Geologic summary: Gunung Sinabung is a Pleistocene-to-Holocene stratovolcano with many lava flows on its flanks.  The migration of summit vents along a N-S line gives the summit crater complex an elongated form.  The youngest crater of this conical, 2460-m-high andesitic-to-dacitic volcano is at the southern end of the four overlapping summit craters.  An unconfirmed eruption was noted in 1881, and solfataric activity was seen at the summit and upper flanks of Sinabung in 1912, although no confirmed historical eruptions were recorded prior to 2010.

Ongoing activity

CHIRINKOTAN. Kuril Islands 
48.980°N, 153.480°E; summit elev. 724 m

SVERT reported that a thermal anomaly over Chirinkotan was observed in satellite images on 15 and 17 January. Gas-and-steam emissions were also observed on 17 January. Cloud cover obscured views on the other days during 14-20 January. The Aviation Color Code remained at Yellow.

Geologic summary:  The small, mostly unvegetated 3-km-wide island of Chirinkotan occupies the far end of an E-W-trending volcanic chain that extends nearly 50 km west of the central part of the main Kuril Islands arc. Chirinkotan is the emergent summit of a volcano that rises 3000 m from the floor of the Kuril Basin. A small 1-km-wide caldera about 300-400 m deep is open to the SE. Lava flows from a cone within the breached crater reached the north shore of the island. Historical eruptions have been recorded at Chirinkotan since the 18th century. Fresh lava flows also descended the SE flank of Chirinkotan during an eruption in the 1880s that was observed by the English fur trader Captain Snow.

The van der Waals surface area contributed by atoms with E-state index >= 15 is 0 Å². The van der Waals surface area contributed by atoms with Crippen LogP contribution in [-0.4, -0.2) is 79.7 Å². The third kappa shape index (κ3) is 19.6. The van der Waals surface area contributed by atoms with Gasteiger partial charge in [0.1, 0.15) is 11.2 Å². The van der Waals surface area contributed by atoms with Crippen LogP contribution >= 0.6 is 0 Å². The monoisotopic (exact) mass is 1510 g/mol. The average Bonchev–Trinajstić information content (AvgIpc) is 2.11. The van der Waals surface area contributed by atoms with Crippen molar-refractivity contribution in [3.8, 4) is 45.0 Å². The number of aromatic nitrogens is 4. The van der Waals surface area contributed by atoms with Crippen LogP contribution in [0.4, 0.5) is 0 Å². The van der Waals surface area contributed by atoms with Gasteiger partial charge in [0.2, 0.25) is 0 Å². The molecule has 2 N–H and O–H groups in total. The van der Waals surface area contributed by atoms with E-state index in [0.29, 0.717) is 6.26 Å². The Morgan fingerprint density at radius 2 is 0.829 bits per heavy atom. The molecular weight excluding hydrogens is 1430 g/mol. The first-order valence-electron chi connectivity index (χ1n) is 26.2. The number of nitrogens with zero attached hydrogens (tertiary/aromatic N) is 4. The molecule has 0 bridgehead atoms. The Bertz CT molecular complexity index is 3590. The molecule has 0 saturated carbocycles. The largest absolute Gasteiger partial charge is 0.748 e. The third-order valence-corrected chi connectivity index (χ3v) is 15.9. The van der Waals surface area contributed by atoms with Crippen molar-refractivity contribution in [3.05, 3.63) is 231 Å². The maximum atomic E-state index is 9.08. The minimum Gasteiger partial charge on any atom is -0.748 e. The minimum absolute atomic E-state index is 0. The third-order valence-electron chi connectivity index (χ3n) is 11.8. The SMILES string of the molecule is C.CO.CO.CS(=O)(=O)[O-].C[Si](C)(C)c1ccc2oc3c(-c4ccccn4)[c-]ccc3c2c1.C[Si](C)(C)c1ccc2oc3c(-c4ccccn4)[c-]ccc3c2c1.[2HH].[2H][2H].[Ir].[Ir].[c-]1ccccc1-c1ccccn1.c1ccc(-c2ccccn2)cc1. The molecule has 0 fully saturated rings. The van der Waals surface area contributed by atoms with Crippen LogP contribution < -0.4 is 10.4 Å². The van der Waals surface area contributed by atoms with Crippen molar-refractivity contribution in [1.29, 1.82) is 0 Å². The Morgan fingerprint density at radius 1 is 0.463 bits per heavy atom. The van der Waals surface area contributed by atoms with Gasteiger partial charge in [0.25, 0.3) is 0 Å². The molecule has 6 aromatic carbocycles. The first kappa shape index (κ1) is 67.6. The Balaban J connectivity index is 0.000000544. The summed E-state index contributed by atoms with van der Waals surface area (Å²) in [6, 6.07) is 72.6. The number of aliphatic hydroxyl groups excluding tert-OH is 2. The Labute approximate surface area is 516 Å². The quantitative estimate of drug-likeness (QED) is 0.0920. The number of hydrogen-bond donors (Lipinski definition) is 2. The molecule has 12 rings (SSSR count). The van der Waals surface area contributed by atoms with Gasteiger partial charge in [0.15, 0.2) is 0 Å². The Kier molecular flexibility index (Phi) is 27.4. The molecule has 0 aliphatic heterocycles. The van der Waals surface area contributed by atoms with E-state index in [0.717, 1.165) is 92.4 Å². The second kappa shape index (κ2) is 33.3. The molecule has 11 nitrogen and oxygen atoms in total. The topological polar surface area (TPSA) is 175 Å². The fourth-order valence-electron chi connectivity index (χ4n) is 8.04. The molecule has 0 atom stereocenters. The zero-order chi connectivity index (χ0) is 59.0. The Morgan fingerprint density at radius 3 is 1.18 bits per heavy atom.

CHIRPOI, Kuril Islands (Russia)
46.525°N, 150.875°E; summit elev. 742 m

SVERT reported that a thermal anomaly over Snow, a volcano of Chirpoi, was detected in satellite images during 15-16 January. Cloud cover obscured views on the other days during 14-20 January. The Aviation Color Code remained at Yellow.

Geologic summary: Chirpoi, a small island lying between the larger islands of Simushir and Urup, contains a half dozen volcanic edifices constructed within an 8-9 km wide, partially submerged caldera. The southern rim of the caldera is exposed on nearby Brat Chirpoev Island. Two volcanoes on Chirpoi Island have been historically active. The symmetrical Cherny volcano, which forms the 691 m high point of the island, erupted twice during the 18th and 19th centuries. The youngest volcano, Snow, originated between 1770 and 1810. It is composed almost entirely of lava flows, many of which have reached the sea on the southern coast. No historical eruptions are known from 742-m-high Brat Chirpoev, but its youthful morphology suggests recent strombolian activity.

COLIMA, México 
19.514°N, 103.62°W; summit elev. 3850 m

The Washington VAAC reported intermittent ash emissions from Colima on 21 January: an ash puff drifted S at an altitude of 4.9 km (16,000 ft) a.s.l., a second ash puff drifted SSW, and a third ash puff drifted S.

Geologic summary: The Colima volcanic complex is the most prominent volcanic center of the western Mexican Volcanic Belt. It consists of two southward-younging volcanoes, Nevado de Colima (the 4,320 m high point of the complex) on the N and the historically active Volcán de Colima on the S. Volcán de Colima (also known as Volcán Fuego) is a youthful stratovolcano constructed within a 5-km-wide caldera, breached to the S, that has been the source of large debris avalanches. Major slope failures have occurred repeatedly from both the Nevado and Colima cones, and have produced a thick apron of debris-avalanche deposits on three sides of the complex. Frequent historical eruptions date back to the 16th century. Occasional major explosive eruptions (most recently in 1913) have destroyed the summit and left a deep, steep-sided crater that was slowly refilled and then overtopped by lava dome growth.

FUEGO, Guatemala 
14.473°N, 90.880°W; summit elev. 3763 m

INSIVUMEH reported that during 16-18 January explosions at Fuego produced ash plumes that rose 450-550 m above the crater. A lava flow in the Trinidad (S) drainage was 400 m long and generated avalanches. Other avalanches from the crater descended the Taniluya (SW), Ceniza (SSW), Trinidad, Las Lajas (SE), and Honda (E) drainages. Explosions during 19-20 January produced ash plumes that rose 500-800 m and drifted 10 km SE. Incandescent material was ejected 100-150 high and avalanches continued to descend multiple drainages.